That was all! Steed simply had to stare at each dummy individually for long enough to reasonably assume that if it were a person it would have blinked. Then eventually you'd find him. Assuming he wasn't hiding under a desk or something and you don't spend hours staring at every exhibition for nothing. Good job it was the first one you looked at then, eh? Eh?

It's all very silly but really rather charming.

And with that we leave the comic strip world of The Avengers (not those ones, the other ones) forever. Probably.

Saturday, 18 July 2015

The Avengers in Comics 2: Back on the Steed

So, the last time I was looking at the appearances of The Avengers (John Steed, Emma Peel, Cathy Gale et al) in comics. It turned out to be a little more than I expected when I started (as these things always seem to) and along the way I forgot a few important things.

Before that though, I'm indebted to The Avengers Illustrated for providing the sources for some of the images I used in the previous blog and also for this image from the Smash Annual 1968, from the strip Charlie's Choice:This strip by Brian Lewis for the Odhams publication was about a boy with a magic television. Every week characters would step  out of the screen and interact with the real world (usually staying smaller than the screen size). 

On the Avengers TV show itself, John Steed was seen to be a fan of Belgian ligne claire icon Tintin, the boy reporter.
On the left there is a still from the episode The Golden Fleece (1963) reading Tintin au Pays de l'Or Noir (originally collected in book form in 1950) in the original French (it wasn't released in English until 1972 when, as Tintin in the Land of Black Gold, it was partly redrawn to change references to Palestine to a fictional country). On the right is the English-language Tintin in Tibet (1960 in French, 1962 in English) from Man with Two Shadows (also 1963)
In 1964's The Outside-In Man Steed can be seen reading The Secret of the Unicorn (1943/1952) and muttering "Blistering barnacles" to himself! (A catchphrase of Captain Haddock's, in case you didn't know.)

(Captain Haddock is a character in Tintin if you didn't know that.)

(Honestly, you should go and read some Tintin.)

All of those episode are from the third series and Steed's habit does not resurface on screen until series six, when, in the episode Look- (Stop Me if You've Heard This One) -But There Were These Two Fellers... (which, clumsy title and all, is one of my personal favourites) he can be seen reading Le Lotus Bleu at the end.
This was originally collected in 1946 but not published in English until 1983! It features Tintin meeting his friend Chang for the first time and heavy criticism of the Japanese oppression of China in the war years.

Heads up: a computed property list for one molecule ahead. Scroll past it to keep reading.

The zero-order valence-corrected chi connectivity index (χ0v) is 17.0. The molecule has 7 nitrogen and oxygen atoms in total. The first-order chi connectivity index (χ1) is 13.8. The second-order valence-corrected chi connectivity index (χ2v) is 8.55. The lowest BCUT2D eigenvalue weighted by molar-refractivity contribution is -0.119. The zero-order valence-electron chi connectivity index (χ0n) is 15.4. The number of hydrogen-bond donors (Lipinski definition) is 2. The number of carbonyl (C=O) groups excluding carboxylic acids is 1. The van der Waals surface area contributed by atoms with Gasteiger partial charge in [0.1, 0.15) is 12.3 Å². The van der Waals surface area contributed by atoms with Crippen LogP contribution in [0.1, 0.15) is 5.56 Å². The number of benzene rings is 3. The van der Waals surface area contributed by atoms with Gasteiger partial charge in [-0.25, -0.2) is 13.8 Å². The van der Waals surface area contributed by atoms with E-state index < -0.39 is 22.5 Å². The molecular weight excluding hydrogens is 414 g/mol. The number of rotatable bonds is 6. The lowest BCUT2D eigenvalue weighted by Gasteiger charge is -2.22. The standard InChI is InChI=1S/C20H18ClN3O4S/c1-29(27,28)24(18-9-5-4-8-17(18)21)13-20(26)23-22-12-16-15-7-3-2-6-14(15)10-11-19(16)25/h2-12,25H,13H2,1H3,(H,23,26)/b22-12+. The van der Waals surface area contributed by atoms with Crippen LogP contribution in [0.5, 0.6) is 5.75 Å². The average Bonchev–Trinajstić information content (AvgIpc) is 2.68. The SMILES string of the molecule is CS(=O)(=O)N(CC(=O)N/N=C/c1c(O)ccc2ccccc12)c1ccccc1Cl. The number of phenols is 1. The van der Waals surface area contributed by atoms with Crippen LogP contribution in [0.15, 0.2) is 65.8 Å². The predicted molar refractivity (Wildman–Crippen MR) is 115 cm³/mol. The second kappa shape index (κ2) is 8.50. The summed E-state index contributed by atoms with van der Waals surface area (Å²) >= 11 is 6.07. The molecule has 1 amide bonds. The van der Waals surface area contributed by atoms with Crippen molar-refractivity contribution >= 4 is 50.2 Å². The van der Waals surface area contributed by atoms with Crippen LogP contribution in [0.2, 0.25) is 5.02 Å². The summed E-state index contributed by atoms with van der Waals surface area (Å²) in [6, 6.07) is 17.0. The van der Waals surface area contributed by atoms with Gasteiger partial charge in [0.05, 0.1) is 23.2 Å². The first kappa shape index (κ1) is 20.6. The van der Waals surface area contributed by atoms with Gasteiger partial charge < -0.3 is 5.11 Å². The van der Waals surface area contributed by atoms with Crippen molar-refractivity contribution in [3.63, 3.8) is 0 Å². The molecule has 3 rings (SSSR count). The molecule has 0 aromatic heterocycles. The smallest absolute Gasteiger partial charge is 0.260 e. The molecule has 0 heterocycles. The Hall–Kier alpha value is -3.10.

There may well be more examples of this but these are the only ones I've found so far (not having seen many of the pre-Peel episodes).

A great fun episode from the show's fifth season (1967) features people being murdered, apparently by a comic-book character called The Winged Avenger (I know, using that word "Avenger" again just makes things more complicated).The artwork for the fictional comic was provided by British comics legend Frank Bellamy. Bellamy will probably be best remembered for his work on Dan Dare for The Eagle (he was hired to revamp and redesign the strip after replacing creator Frank Hampson) and the Thunderbirds strip for TV21 as well as the long-running Daily Mirror strip Garth.

The episode itself has Bellamy's artworks being recreated in reality as copycat killings ensue. Oddly (I discover in researching this), one of the images used is of a drawing of the Winged Avenger slapped on top of a Black Hawk comic from DC. 
But by far the most egregious omission from the previous blog was the comics influence of the episode A Touch of Brimstone (1966). 

An episode deemed too sexy for broadcast on American television back in the day, it involves Mrs Peel infiltrating a seedy criminal organisation modelling itself after the 17th century depravity collective known as the Hellfire club.

The villain of the piece is played to sleazy perfection by Peter Wyngarde, best known for playing TV's Jason King (as well as other sleazier stuff: don't click on this link).

Years later, in Chris Claremont and John Byrne's genre-defining run on X-Men for Marvel, a mind-controlled Jean Grey (feeling some early effects of the Dark Phoenix) finds herself falling in with a bad crowd also modelling themselves after the Hellfire club.

Here is Emma being presented to the Hellfire club by Peter Wyngarde as their new "Queen of Sin!":
And here is Jean being presented to the Hellfire club by "Jason Wyngarde" as their new "Black Queen":The Hellfire club is now a firm part of the Marvel Universe and it's various personnel have had Avengers references (the London branch was once run by "Emma Steed" for example) as well as references to other actors.

You can find plenty of information about Marvel's Hellfire Club (along with Sebastian Shaw and Emma "White Queen" Frost) elsewhere should you be so inclined.

That's all for now. Next time: TV Comic Annual 1967 and the Avengers strips in depth. And this time I mean it.

Monday, 13 July 2015

The Comics Adventures of The Avengers (not those ones)